Of course, it is. ObamaCare meets all the major requirements of historical socialism to be defined as socialism. It is appropriate to label it as "socialist" in political debate, because that label establishes for political reference the great distance between ObamaCare and, even with Medicare and even with the enormous Federal contribution to paying other medical costs, the mixed medical economy in which most Americans participate. Only the term, socialism, appropriately carries the full implications of the centralized, nationalized, administration of medicine, in which personal, private property in medical choice, in medical employment, the training and practice of medicine, and the remnants of a medical market economy is relinguished to state control.
Is ObamaCare communism? Not theoretical Marxist communism. Marxist communism sees a stateless socialist economy, in which the working class is politically in charge. The main impediment to a social transition to communism, so classically defined, is the political elite, defined as a political class. It aggregates centralized governmental power to itself and no sane person believes it would give it up to any alternative. This is no different in the US. Indeed, most people could not even imagine an American political economy, in medicine or in any other sector, in which the state disappears. Of course, no society ever made the transition to genuine Marxist communism. The socialist and communist parties, once having seized government, loved governmental power and refused to give it up. So in reality, "communism" quickly became state totalitarianism in the name of the proletariat. Does ObamaCare measure up to this evil standard? No; but there are elements of state control of medicine and the medical economy that have the potential for political mischief and misery. The proposed Medicare Commission and the proposed subcommissions and their "czars" are to rule by bureaucratic fiat, removed from daily, operative supervision by political representatives of the voting public. Bureaucratic fiat is not command, but it edges toward command; command is not totalitarianism, but it edges toward totalitarianism. Totalitarianism is a harsh and ugly word with horrific historical references; nonetheless, for the patient inside ObamaCare, the control and constraints on her or his medical care will have many of the compulsions of totalitarianism.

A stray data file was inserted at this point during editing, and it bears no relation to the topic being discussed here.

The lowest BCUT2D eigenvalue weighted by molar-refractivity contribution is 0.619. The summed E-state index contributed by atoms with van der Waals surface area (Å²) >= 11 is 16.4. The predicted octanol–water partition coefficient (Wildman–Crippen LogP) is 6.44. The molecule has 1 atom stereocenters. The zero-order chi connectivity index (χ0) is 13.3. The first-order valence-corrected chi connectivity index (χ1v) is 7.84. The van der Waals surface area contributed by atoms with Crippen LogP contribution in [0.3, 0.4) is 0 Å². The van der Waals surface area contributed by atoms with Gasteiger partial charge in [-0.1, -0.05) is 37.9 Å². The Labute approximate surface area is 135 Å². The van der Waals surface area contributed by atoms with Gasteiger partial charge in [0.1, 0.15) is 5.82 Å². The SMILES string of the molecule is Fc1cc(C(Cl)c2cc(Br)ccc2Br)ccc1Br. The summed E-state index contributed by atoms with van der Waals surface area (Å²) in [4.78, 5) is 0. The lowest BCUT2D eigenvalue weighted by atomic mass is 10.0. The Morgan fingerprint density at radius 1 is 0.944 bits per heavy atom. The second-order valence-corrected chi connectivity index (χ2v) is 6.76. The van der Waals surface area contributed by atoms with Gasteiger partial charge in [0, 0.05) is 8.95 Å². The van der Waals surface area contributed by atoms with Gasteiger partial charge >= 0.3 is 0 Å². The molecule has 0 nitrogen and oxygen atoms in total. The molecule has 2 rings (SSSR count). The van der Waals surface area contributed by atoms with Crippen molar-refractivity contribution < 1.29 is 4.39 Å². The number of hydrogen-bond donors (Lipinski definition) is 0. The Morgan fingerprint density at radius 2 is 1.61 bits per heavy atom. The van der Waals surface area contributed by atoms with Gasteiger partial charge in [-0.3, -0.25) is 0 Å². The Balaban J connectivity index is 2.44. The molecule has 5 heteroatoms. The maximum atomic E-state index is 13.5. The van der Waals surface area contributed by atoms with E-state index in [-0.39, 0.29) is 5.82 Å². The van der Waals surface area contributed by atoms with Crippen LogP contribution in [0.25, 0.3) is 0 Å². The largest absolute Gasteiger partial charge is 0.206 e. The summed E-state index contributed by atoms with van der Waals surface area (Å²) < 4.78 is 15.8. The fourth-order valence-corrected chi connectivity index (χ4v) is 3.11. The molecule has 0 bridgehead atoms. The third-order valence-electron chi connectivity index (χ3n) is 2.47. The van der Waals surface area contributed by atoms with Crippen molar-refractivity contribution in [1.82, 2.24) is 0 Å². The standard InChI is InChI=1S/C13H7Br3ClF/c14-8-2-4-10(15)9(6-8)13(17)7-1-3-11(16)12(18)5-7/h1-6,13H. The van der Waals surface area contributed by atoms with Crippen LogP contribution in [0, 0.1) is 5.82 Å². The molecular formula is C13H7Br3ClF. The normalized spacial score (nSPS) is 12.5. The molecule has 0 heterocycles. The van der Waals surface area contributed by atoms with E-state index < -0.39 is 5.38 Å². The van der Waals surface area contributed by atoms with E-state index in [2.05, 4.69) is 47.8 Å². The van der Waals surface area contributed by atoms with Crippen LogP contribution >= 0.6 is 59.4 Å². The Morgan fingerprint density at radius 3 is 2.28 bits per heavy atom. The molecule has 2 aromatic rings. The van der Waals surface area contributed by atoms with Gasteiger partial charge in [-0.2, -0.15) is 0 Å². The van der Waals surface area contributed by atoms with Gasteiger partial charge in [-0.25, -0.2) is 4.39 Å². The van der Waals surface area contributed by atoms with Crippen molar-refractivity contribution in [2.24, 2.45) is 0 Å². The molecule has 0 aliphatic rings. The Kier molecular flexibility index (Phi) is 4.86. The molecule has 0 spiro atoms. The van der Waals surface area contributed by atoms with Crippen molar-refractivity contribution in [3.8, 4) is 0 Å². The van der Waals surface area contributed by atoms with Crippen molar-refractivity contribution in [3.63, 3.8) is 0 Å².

The character of ObamaCare is clarified by looking at alternative models elsewhere in the world. A private insurance medical system with an individual mandate, operating within a free, but structured, medical market, as in Switzerland, offers one model. Health care in the Netherlands offers another model. In the Netherlands, government insurance deals with long term care and regulated private insurance handles shorter term care. There are existing American alternatives. Most Americans, who are not inside governmental medical programs, are covered by Blue Cross and Blue Shield insurance programs. These programs could easily be expanded and extended within an individual mandate as part of a free medical market reform of health care. What these comparisons make clear is that ObamaCare was carefully crafted to eliminate individual choice, market mechanisms, and private property, and to expand government control of medicine through fiat. Notwithstanding the substitution of "exchanges" for a public option. Nothwithstanding the President's disavowals to the contrary. ObamaCare would bury an important component of American personal freedom. By using appropriate and accurate political labels, such as socialism, we make this fate clear.